In vivo dynamics of skeletal muscle Dystrophin in zebrafish embryos revealed by improved FRAP analysis

Elife. 2015 Oct 13;4:e06541. doi: 10.7554/eLife.06541.

Abstract

Dystrophin forms an essential link between sarcolemma and cytoskeleton, perturbation of which causes muscular dystrophy. We analysed Dystrophin binding dynamics in vivo for the first time. Within maturing fibres of host zebrafish embryos, our analysis reveals a pool of diffusible Dystrophin and complexes bound at the fibre membrane. Combining modelling, an improved FRAP methodology and direct semi-quantitative analysis of bleaching suggests the existence of two membrane-bound Dystrophin populations with widely differing bound lifetimes: a stable, tightly bound pool, and a dynamic bound pool with high turnover rate that exchanges with the cytoplasmic pool. The three populations were found consistently in human and zebrafish Dystrophins overexpressed in wild-type or dmd(ta222a/ta222a) zebrafish embryos, which lack Dystrophin, and in Gt(dmd-Citrine)(ct90a) that express endogenously-driven tagged zebrafish Dystrophin. These results lead to a new model for Dystrophin membrane association in developing muscle, and highlight our methodology as a valuable strategy for in vivo analysis of complex protein dynamics.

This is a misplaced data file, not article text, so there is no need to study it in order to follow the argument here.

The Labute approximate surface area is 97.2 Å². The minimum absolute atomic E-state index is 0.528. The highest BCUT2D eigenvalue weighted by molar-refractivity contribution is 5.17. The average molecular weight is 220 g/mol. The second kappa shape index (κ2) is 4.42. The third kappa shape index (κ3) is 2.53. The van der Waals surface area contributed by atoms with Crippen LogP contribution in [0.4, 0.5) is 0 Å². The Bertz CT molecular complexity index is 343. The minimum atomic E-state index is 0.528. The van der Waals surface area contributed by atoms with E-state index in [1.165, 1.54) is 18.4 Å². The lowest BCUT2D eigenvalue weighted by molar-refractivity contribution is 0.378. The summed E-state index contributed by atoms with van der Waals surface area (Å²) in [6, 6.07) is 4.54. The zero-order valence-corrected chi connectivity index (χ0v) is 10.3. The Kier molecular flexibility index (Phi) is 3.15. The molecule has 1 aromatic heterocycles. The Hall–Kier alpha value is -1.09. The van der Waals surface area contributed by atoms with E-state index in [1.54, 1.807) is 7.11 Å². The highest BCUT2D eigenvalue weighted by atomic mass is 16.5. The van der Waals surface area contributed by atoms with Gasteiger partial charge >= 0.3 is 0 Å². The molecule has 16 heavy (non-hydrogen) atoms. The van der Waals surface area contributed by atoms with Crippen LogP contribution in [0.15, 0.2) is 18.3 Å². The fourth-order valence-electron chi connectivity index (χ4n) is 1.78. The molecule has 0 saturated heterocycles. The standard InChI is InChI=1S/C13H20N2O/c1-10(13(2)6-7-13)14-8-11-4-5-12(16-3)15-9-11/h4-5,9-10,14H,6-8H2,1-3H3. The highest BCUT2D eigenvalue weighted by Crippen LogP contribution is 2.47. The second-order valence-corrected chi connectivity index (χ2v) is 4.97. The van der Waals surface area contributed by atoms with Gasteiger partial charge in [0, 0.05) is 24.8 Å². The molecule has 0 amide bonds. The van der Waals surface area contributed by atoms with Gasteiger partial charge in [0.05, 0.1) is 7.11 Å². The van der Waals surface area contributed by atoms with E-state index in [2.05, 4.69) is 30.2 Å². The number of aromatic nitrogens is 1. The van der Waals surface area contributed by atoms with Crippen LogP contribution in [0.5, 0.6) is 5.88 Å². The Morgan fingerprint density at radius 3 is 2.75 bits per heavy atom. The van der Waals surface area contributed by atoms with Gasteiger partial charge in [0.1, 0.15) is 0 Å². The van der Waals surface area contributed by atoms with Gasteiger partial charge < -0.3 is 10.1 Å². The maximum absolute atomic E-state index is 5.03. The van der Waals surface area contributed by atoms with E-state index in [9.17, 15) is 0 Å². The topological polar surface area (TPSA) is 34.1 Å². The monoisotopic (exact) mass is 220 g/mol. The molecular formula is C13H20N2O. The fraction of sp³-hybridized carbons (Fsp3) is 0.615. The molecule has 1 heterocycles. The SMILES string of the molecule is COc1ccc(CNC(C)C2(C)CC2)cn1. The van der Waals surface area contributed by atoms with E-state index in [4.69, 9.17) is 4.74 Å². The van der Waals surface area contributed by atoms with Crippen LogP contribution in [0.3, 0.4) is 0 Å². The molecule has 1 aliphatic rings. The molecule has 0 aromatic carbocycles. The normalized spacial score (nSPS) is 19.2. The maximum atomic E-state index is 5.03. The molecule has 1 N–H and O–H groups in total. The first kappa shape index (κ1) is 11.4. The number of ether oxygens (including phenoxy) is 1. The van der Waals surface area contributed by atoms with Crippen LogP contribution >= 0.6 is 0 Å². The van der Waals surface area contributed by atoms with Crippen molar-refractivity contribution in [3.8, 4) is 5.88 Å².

Keywords: Dystrophin; FRAP; binding dynamics; cell biology; developmental biology; diffusion; muscle; software; stem cells; zebrafish.

Publication types

  • Research Support, Non-U.S. Gov't

MeSH terms

  • Animals
  • Dystrophin / analysis*
  • Fluorescence Recovery After Photobleaching
  • Humans
  • Muscle, Skeletal / chemistry*
  • Muscle, Skeletal / growth & development*
  • Zebrafish / embryology*

Substances

  • Dystrophin